As Told by Himself
I, Dudjom Jigdrel Yeshe Dorje, was born in the year of the wooden dragon of the fifteenth rabjung cycle (1904). My birthplace was the hidden land of Pemako, and my father was Jampel Norbu Wangyal of the royal line of Kanam. When I was only three years old, I was recognized by the disciples of the great terton Dudjom Lingpa as the emanation of their master. They took me for their own, and thus I entered the door of Dharma.
“Reading and writing are the roots of knowledge,” my teacher said, and he made me study hard. At the same time, I had to memorize rituals, prayers, and so forth. I received instructions on the proper conduct of body, speech, and mind. I also studied history, spiritual tales, and the preliminary practices, and thanks to this, my intelligence developed a little. As the years went by, I was compassionately guided according to my ability by learned and accomplished lamas. I studied all the basic sciences such as grammar, spelling, poetry, astrology, and medicine, as well as the Dharma texts and commentaries of Madhyamika, Prajnaparamita the Five Doctrines of Maitrya, the
Bodhichaiyavatara, the Three Vows, and so forth. In particular, I revered the maturing and liberating tantras, their commentaries, and the profound instructions of the oral and treasure teachings of the Nyingma tradition. These ranged from the thirteen great activities of a vajra master to the rituals of the various practice traditions, making and decorating tormas, dancing, drawing mandalas, chanting, and music. Without overlooking anything, I trained most diligently in all the practical details of the vidyadhara lineage. Beginning with the accumulations and trainings of the preliminaries up to the main practice~ namely the approach and accomplishment sections of the creation stage, followed by the perfection stage practices, I persevered as much as I could, making up all the necessary numbers in the recitation.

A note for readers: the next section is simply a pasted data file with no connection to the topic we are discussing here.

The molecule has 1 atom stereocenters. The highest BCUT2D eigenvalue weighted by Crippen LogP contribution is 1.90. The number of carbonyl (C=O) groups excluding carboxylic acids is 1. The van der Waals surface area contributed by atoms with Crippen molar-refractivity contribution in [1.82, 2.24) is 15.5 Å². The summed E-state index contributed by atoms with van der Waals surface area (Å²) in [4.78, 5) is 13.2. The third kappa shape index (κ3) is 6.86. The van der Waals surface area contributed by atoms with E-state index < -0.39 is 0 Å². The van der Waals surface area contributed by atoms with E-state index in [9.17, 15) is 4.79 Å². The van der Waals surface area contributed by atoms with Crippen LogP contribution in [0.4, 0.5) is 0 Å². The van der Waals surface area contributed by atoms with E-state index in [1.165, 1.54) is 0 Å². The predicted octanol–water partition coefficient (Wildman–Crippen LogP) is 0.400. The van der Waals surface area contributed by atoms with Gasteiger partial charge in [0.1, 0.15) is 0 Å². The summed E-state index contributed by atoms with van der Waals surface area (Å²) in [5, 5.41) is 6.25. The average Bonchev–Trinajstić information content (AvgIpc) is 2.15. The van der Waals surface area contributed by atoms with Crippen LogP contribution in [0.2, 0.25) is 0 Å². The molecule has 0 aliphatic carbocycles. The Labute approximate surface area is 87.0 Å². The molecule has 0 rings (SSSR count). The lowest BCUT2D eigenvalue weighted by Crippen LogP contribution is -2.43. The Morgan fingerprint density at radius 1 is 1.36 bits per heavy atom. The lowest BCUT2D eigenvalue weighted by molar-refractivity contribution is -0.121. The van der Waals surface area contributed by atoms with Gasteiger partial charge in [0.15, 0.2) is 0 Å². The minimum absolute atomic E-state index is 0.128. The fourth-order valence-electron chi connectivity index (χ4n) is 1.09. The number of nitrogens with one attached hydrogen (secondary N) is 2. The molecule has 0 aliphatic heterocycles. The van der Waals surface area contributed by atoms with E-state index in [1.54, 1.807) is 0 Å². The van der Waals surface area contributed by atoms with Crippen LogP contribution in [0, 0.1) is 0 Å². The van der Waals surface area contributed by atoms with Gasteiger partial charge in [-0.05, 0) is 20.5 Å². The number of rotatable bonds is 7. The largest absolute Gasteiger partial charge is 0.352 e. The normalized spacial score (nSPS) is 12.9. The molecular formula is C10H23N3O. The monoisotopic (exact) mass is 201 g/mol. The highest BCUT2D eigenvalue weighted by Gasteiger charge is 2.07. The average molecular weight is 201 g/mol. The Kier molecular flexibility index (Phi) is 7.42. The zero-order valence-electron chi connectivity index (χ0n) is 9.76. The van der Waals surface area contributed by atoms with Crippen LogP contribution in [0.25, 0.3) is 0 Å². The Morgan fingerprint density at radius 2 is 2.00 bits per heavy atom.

However, I was led astray due to the fact that I have the unfortunate title of lama. I became a slave to the distracting activities that are said to be for the benefit of the doctrine and beings, and for that reason, I got about as much sign of accomplishment as feathers on a tortoise!
Whatever nectar of Dharma I received, most of it I explained and propagated as much as I could to others, according to their nature. And though not deserving to be numbered among the learned, yet so as not to disappoint those who requested me, and also in the hope that I might be of some service to the doctrine, I wrote and compiled more than twenty volumes. These include, for example:
The History of the Nyingma School, A General Survey of Nyingma Teachings, A History of Tibet, a word-for-word commentary on the Three Vows, and instructions and guidelines for many cycles of practice. It is said that the result of receiving teaching is the ability to compose—so I wrote all these works without expectation and trepidation.
Thanks to the kindness of my great and holy teachers, the eyes of my pure perception were not blinded and I never accumulated the evil karma of abandoning the Dharma, of having wrong views and denigrating the teachings of others, or of criticizing anyone at all. I am continually training myself in the wholesome attitude of avoiding all duplicity. But as I do not have the slightest doubt that I belong among the followers of the compassionate Buddha, albeit in the lowest ranks, I do occasionally have a slight feeling of pride. Which goes to show that I can’t even tell the difference between right and wrong! This is a short life story of myse1f an old tantrika.